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"A Roman divorced from his wife, being highly blamed by his friends, who demanded, 'Was she not chaste? Was she not fair? Was she not fruitful?' holding out his shoe, asked them whether it was not new and well made. 'Yet,' added he, 'none of you can tell where it pinches me."
Plutarch in the first century AD, making this Older Than Feudalism

Situation where a marriage is threatened to be broken up over a suspiciously minor setback or argument, sometimes venting complaints about behavior which just surfaced. This can occur even after the spouses have jumped numerous hurdles in the relationship to be together, and usually smells of the inability of writers to do other plots or as cheap extension. From more capable writers, it's more of a Rant-Inducing Slight, the proverbial straw that broke the camel's back and unloaded years worth of pent-up frustration.

The archetypical example, which gives this trope its name, is the cliched argument over leaving the toilet seat up or down.

Slightly more tolerated for teenagers who break up, since you expect them to be overdramatic.

In Real Life, before the advent of no-fault divorce laws, it wasn't unknown for a couple who mutually wanted to separate to use these sorts of things so that one or both could claim mental suffering in order to have the legal justification for the divorce.

See also Minor Flaw, Major Breakup, Rant-Inducing Slight, Disproportionate Retribution.

Examples of Toilet Seat Divorce include:

Comic Books

  • In the Mad Magazine parody of Mrs. Doubtfire, the judge grants the main character's wife a divorce because he left the toilet seat up.

Live Action TV

  • Ross and Rachel from Friends. Since the series depended on them being separated in order to work, their break up was quick and completely difficult to understand. Ross cheated on Rachel (read cheat as: slept with someone else after Rachel suggested they should take some time), and even after Rachel forgave him, she couldn't be with him because "she would know that he cheated on her with that other woman". This doesn't stop her from wanting him back, which makes all this pretext more useless.
  • Dr. Wilson from House had what seems to have been an example of this trope, given how he and his ex get along when they end up back together. The only difference the second time around is that House convinced Wilson to actually speak up instead of let the irritation build up to Rant-Inducing Slight levels.
    • Also, Cameron and Chase's divorce comes off a bit like this, as though the issue that initially caused their separation was fairly major, in their farewell episode it made it seem as if it was really again because of Cameron's inability to commit, an issue which had already been dealt with earlier.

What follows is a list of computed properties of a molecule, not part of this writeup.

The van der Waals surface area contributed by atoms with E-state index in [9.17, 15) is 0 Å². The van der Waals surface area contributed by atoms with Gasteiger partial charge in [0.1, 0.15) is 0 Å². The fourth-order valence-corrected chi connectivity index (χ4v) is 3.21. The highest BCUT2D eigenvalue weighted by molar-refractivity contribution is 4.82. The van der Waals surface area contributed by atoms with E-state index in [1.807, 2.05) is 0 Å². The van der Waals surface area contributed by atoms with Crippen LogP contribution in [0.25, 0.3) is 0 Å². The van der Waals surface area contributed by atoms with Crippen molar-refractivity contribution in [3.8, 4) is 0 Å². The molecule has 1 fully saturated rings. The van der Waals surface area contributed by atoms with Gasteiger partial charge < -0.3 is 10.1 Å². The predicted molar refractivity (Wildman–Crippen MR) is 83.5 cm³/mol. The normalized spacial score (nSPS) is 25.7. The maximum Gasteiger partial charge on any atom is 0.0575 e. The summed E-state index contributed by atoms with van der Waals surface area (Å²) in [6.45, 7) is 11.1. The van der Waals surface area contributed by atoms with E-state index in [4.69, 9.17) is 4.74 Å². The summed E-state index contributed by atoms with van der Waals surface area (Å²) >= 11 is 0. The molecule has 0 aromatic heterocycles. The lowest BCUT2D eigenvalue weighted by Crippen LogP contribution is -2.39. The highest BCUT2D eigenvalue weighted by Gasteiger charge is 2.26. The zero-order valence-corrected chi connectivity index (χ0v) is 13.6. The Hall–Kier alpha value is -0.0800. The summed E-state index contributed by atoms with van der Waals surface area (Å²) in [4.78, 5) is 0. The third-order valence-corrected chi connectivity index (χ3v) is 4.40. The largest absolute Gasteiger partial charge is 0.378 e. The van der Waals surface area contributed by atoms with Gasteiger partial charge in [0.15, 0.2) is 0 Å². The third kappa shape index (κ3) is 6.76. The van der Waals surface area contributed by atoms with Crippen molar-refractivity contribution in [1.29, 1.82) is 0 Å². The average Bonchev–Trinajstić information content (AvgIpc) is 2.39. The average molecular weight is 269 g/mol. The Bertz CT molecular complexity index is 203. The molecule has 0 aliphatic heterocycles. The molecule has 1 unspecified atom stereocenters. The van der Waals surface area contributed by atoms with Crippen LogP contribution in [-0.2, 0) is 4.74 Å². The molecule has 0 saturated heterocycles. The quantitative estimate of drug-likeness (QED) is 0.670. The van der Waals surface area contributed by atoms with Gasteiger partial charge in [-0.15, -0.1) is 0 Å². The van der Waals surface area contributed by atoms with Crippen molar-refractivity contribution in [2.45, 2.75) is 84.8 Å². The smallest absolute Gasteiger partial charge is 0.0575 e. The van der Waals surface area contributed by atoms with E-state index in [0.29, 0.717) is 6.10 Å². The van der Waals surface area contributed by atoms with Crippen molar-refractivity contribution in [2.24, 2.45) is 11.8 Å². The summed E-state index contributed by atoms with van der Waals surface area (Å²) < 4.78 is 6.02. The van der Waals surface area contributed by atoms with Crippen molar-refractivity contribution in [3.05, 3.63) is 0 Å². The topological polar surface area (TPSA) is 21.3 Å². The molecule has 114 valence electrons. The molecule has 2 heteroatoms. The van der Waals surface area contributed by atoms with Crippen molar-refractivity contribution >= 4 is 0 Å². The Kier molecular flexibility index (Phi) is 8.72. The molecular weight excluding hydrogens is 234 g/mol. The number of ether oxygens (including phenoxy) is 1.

• In Spin City, Mayor Winston and an ex-girlfriend from his college days had apparently been driven apart by an overly competitive tennis match.


  • Played for Laughs "Weird Al" Yankovic's "Albuquerque": After getting married and having kids, one random night, his wife says to him, "Sweetie pumpkin, do you want to join the Columbia Record Club?" Not ready for that kind of commitment, they broke up and he never saw her again. But that's just the way things go in Aaaaaaaaaaalbuquerque.


  • A sketch in That Mitchell and Webb Sound has a woman and her husband half-heartedly arguing about his having an affair. Turns out she's really just itching to pick a fight because she hasn't gotten over the far worse trauma caused by him leaving the fridge door open a week earlier. She had to throw out almost a whole quiche!
    • And don't forget the milk! All that milk!


  • In Mary, Mary, Mary makes her ex-husband Bob recall that he started packing his bags one night when he got into bed with her and she said, "Okay, let's get those colored lights going." His excuse for having divorced her over this "very small straw" is that he had been having a bad day.
  • The title of Barefoot in the Park comes from an argument (which leads to a threatened divorce), nominally about how Paul didn't want to take a barefoot walk in Central Park.

Western Animation

  • In one episode of The Simpsons, Mr. and Mrs. Van Houten have a breakup that's precipitated by one spouse losing a game of Pictionary, though this incident was really only the Rant-Inducing Slight for long held deep grudges.
  • An episode of Arthur has D.W. and Arthur imagining their parents getting a divorce over literally spilled milk.
  • Not a divorce, but Gazpacho in Chowder had a falling-out with his mother over proper tooth-brushing technique.
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